The great tragedy of Hide/Seek is that the show has reduced and categorized a spectrum of individuals with limitless hearts and minds into the polite rigidity of "sexual difference". Over and over again, works within the show howled with such pangs of alienation and loneliness that went unaddressed under the rubric of unrequited desire.

Wednesday, January 26, 2011

Interview with Brian Jungen, Art Gallery of Alberta*

Known for his deconstruction and reassemblage of mass produced consumer goods such as Nike Air Jordans and plastic lawn chairs into critiques on museum-ready artifacts, Vancouver-based Brian Jungen has been internationally heralded for his work, and was the first living artist to receive an exhibition at The Smithsonian National Museum of the American Indian in Washington, DC.
Taking a short break during an intensive three-week installation at the AGA for three of his past major works, Carapace (2009), Shapeshifter (2000) and Cetology (2002), Jungen sat down for a chat about his old works, new works, the weather, and some insights about contemporary Canadian art.

Image credit: Brian Jungen's plastic-chair Cetology /  Trevor Mills, Vancouver Art Gallery

AMY FUNG: It's a pretty big year for you. First, congrats on the Gershon Iskowitz prize.

BRIAN JUNGEN: Thank you.

AF: I was curious about how you feel about having a retrospective in the same year you have this commission to do new works?

BJ: Well, I don't really like the term retrospective because it seems that's what happens after someone dies. I tend to think of it as a survey of older work, or a showing of older works in a new context.

AF: Will the new works be a continuation of this style?

BJ: No, the show at the AGO will be a whole new direction and a whole new body of work that I recently just started and showed in Vancouver last month at Catriona Jeffries. A lot of the new work is using found or unconventional materials, but very different from this kind of store-bought, mass-produced material. They are materials I think you would be familiar with through the landscape of rural Canada, like car body parts, animal skins, and things like that.

AF: Does your sense of place and home seep into your work?

BJ: It's becoming more important in my new work, this sense that I'm from Northern Canada. I've lived in Vancouver for about 15 years now, and though I really like the arts community in Vancouver, I find myself returning to Northern BC a lot, especially in the last few years. Maybe it's because I'm approaching middle age, and want to make connections to the place I grew up. I don't know if it's that, I just like the environment and the folks up there. I generally like the climate, believe it or not. There's hot summers, cold winters, probably just like Edmonton, but it's sunny and it's a proper winter. In Vancouver you don't really get a winter, you get a cold monsoon, and it's a different type of cold. I really miss winters like this. I've been here for the last two weeks, and folks in Edmonton have been saying how unusually cold and how much snow it's been this year, but I totally like it!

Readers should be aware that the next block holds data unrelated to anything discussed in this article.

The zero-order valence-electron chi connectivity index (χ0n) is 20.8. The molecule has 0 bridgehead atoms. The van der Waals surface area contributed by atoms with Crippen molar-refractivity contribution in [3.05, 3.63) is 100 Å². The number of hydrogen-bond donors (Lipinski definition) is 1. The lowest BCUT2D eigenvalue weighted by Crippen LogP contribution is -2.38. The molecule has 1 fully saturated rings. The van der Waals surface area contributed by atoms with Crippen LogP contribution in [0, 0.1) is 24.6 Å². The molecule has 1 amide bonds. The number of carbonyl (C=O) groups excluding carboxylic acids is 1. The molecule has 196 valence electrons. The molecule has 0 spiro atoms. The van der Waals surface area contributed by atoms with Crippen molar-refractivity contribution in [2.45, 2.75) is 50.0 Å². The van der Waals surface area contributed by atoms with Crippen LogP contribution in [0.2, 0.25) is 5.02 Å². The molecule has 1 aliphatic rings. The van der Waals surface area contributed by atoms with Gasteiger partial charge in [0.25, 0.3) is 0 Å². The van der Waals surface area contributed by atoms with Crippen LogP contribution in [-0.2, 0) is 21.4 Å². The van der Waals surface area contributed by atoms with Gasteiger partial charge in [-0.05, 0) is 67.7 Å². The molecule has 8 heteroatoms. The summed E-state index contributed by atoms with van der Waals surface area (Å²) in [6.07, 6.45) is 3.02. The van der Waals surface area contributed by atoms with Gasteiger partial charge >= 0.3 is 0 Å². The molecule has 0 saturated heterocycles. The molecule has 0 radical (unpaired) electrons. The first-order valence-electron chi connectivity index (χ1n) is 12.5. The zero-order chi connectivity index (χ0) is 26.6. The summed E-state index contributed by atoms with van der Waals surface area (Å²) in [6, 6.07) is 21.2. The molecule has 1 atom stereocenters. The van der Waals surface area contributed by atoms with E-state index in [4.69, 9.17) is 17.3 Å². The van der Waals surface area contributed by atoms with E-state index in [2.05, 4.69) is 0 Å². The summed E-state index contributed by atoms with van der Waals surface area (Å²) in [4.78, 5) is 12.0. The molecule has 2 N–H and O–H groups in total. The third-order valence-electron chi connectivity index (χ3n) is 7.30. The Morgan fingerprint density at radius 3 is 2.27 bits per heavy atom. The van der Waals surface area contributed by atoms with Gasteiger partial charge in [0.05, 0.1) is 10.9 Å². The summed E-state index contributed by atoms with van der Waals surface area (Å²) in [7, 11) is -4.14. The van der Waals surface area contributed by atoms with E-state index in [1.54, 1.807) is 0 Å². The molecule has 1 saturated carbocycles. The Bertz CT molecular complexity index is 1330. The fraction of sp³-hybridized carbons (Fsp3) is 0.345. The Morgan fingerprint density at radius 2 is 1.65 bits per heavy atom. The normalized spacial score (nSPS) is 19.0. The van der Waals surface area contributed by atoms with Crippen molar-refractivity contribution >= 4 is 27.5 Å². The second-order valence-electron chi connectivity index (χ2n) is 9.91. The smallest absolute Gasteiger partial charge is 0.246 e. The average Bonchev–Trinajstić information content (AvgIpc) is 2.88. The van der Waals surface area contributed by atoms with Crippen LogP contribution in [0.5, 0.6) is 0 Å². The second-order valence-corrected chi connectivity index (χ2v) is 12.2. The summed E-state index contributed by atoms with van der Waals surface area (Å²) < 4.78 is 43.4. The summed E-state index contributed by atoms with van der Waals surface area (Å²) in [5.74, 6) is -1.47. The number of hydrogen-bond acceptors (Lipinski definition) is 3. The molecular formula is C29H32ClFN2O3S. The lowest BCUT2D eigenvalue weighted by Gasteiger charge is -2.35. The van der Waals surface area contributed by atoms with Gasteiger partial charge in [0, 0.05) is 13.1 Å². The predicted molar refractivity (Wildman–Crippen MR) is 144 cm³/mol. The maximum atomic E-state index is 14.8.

AF: Well I'm glad somebody likes it.

BJ: I guess I get to leave, but place is becoming more important in my work, I'm doing less site-specific work and building everything on-site, which I've been doing for the last several years.

AF: You're also showing in Close Encounters, the largest exhibition ever organized in the world on contemporary Indigenous art, happening in Winnipeg right now. Can you speak about that?

BJ: Sure, what I really like in Canada is that there is no division. You can be a contemporary artist and making work on Aboriginal issues and identity, but you're still a contemporary artist, whereas in the States, there's a huge division. That became really apparent to me when I did this project at The Smithsonian last year, Strange Comforts. It made me realize how much more wide open the Canadian contemporary art field is. Like with Close Encounters, I think it's amazing. If that show was curated in another country, it would be generally ignored by the contemporary art press, but not in Canada, which is great. It's very inclusive that way.

AF: Let's talk about the works in this show.

BJ: We have two of the whale skeletons, Shapeshifter and Cetology, both on loan, and Carapace, which I initially made in France two years ago. I was working in this old chateau that was converted into a contemporary art space and it had been surrounded by idyllic farm land, except the last few years it was all being converted into suburbs, just like what you would see in Calgary, Edmonton, Fort St John. In these suburbs I kept seeing these new garbage bins that just became a symbol for the sign of the times and a symbol of unbridled housing excess that I decided to use the bins as source material. I also thought it would be a nice pairing of this idea of this waste of garbage bins with the structure of a tortoise, which is a symbol of the Earth in many cultures, and is a house and home.